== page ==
Friday, September 2, 2011

Tomatoes, Tomatoes...They're Everywhere!

In this part of Northern Illinois when the weather gets hot and we get at least a minimum amount of rain, the tomato plants go into full production. With the odd spring we've had (hot, then cold, hot then cold)  the tomatoes took their sweet time producing anything. But with the two plus weeks of high heat and humidity in August, they finally took off.  I've only got three plants, and I picked a bucketful yesterday and in a few days I'll have another bucketful.

So after the initial blush of tomato eating and after your mouth gets sore (literally from the acid in the things) what do you do when they keep producing? There's only so many you can give away.  Well, some folks can them.  That's what my Mother did, and with a family of seven kids it made sense. I remember her canning the darned things, always in the heat of summer in a kitchen with no air conditioning. it's a hot job to say the least.  Or you can break out the food mill and make some tomato sauce. Another hot, nasty job cooking the tomatoes down.  When I make my tomato sauce I don't use a food mill to remove the seeds and skin. I use a Squeezo.

It's a great tool that separates the pulp and juice from the seeds and skin, all with the turn of a handle.  You can freeze or can the pulp and juice as-is and cook it down later, or to save room in the freezer or canning jars you can reduce it down immediately.  I like to add chopped onion, garlic, celery, oregano, salt and pepper and cook it down. I put it up in plastic containers that are about as big as commercial jars of sauce and freeze it. That way it's ready to go when I want to use it for spaghetti or pizza.

You can also freeze tomatoes whole. I like to do this and use them for chili, stew, soup.  It's the easiest way to preserve some of those tasty tomatoes for later in the year.  Before freezing them , the skins need to be removed. All you need for that is a sharp knife, an ice water bath and a boiling water bath.

 First, wash all your tomatoes under cool running water. DON'T CORE THEM, just wash them well. With each tomato, you want to make two cuts in the blossom end (or bottom) of the tomato in the shape of a cross.  Place a deep pan (such as a dutch oven) half filled with water on the stove to boil.  Fill a large bowl half full of ice and water and put it on the counter near the boiling water. When the water is boiling,VERY CAREFULLY lower 3-5 tomatoes at a time into the boiling water with a large spoon or strainer. Leave in the boiling water 15-20 seconds, then lift them out with the large spoon and put them into the ice water bath immediately. The sudden change in temperature will cause the skins to loosen from the tomato and they will easily slip off.

When you get all of the tomatoes peeled, you can then core them and cut the tomatoes in pieces any size you want, or freeze them whole. They'll add a lot of flavor to soups and stews, and be perfect for making a big pot of chili on those cold winter night.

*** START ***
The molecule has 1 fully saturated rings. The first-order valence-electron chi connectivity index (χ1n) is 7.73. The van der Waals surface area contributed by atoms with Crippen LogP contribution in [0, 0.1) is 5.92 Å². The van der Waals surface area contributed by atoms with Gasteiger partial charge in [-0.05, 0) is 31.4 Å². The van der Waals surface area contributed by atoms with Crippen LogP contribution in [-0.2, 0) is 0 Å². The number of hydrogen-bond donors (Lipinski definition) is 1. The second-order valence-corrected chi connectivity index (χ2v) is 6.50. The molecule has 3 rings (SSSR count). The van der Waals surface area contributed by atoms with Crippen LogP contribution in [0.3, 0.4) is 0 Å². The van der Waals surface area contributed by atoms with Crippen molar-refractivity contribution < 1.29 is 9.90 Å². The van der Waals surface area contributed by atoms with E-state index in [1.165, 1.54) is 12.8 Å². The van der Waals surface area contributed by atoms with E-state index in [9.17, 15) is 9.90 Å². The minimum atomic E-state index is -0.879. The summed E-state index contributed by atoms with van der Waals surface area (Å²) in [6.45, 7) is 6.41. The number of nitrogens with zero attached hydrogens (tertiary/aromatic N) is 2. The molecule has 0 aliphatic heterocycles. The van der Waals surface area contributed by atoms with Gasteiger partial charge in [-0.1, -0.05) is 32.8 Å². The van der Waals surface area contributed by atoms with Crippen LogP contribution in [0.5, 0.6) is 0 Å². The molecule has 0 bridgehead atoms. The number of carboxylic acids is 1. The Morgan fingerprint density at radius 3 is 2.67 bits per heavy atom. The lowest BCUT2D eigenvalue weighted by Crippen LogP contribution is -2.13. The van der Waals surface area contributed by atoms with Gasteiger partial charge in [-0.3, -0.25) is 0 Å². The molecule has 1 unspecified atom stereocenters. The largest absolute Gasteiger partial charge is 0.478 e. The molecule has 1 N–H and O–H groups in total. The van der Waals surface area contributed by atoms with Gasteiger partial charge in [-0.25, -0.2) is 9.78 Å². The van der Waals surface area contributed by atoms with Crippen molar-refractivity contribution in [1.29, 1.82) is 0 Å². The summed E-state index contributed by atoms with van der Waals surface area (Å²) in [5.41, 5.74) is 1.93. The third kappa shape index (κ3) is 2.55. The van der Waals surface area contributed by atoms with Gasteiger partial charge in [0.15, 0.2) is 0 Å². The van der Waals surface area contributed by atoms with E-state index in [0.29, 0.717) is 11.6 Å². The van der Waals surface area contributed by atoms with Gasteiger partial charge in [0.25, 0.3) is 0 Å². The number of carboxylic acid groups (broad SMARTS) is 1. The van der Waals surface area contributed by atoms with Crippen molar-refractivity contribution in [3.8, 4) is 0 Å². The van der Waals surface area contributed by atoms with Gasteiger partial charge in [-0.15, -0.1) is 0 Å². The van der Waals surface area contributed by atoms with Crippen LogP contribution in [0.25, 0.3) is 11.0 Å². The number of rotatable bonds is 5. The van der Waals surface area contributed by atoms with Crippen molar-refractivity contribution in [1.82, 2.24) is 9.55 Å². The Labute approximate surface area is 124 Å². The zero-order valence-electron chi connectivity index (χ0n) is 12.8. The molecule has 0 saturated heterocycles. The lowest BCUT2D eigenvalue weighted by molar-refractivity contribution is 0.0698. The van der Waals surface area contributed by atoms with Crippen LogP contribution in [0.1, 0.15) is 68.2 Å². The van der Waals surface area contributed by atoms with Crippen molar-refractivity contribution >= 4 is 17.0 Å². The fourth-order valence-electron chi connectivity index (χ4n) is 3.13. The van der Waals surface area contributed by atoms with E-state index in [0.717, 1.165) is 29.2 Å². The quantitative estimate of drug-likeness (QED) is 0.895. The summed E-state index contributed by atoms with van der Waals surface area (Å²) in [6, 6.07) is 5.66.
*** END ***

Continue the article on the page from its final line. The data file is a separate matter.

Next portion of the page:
Wednesday, June 29, 2011

Fluffy Omelet

For those times when you'd like something a little different for breakfast, try a fluffy omelet! A fluffy omelet is light and airy, but not as much as a souffle.
  • 6 eggs
  • salt and pepper to taste
  • 1/2 teaspoon garlic powder
  • 1/2 cup finely diced ham, cheese, or both
  • 2 tablespoons oil

Preheat oven to 350 degrees. Separate egg whites from the yolks and put into large bowl, yolks into medium bowl.  Be careful not to get any yolk in the whites.  Beat whites with mixer until light and airy. Add  the rest of the ingredients to the yolks and combine thoroughly. Slowly fold yolk mixture into the whipped whites. Go slow and make sure you mix thoroughly. 

Heat an oven-proof skillet on the stove. I use a #10 cast iron skillet. When the skillet is hot, add 2 tablespoons oil. Pour in egg mixture when oil is hot, and cook until bottom of eggs start to set, about 2-3 minutes. Place skillet in preheated oven and bake. Depending on your oven, this could take 7-10 minutes. The best way to check when the omelet is done is to shake the skillet gently and see if it is set on the top. You can also insert a toothpick in the top and see if there is any uncooked egg on it when you remove it.  After the omelet is cooked, I put it under the broiler for a few seconds to give it a light brown color on the top.

Remove the skillet from the oven, run a blunt knife around the edges of the omelet to loosen and turn it out onto a large plate. Serve with some cinnamon bagels or any other breakfast accompaniment you wish.

Wednesday, June 15, 2011

Snow Peas

Snow peas are an edible pea pod that are a staple of Chinese cooking, and can be found in many produce sections and markets.  Don't confuse them with sugar snap peas. Snow peas are smaller and flatter while sugar snap peas are rounder and fatter.

Peas are perhaps one of the oldest cultivated vegetables, as evidence of peas were found at a stone-age lake village archeology site in Switzerland.  The wild variety of peas are believed to have been native to western Asia and eastern Europe.   Peas weren’t really popular in Europe until after 1600. They were thought to be extravagant and were eaten only by royalty.

With their crisp texture, they are perfect for stir-frying as they take only a minute or two to warm through.  They have a unique flavor, slightly sweet with just a hint of bitterness to the larger pods, especially when eaten raw. They can be added to main dish meals or served as a vegetable side, added to soups or served raw in salads.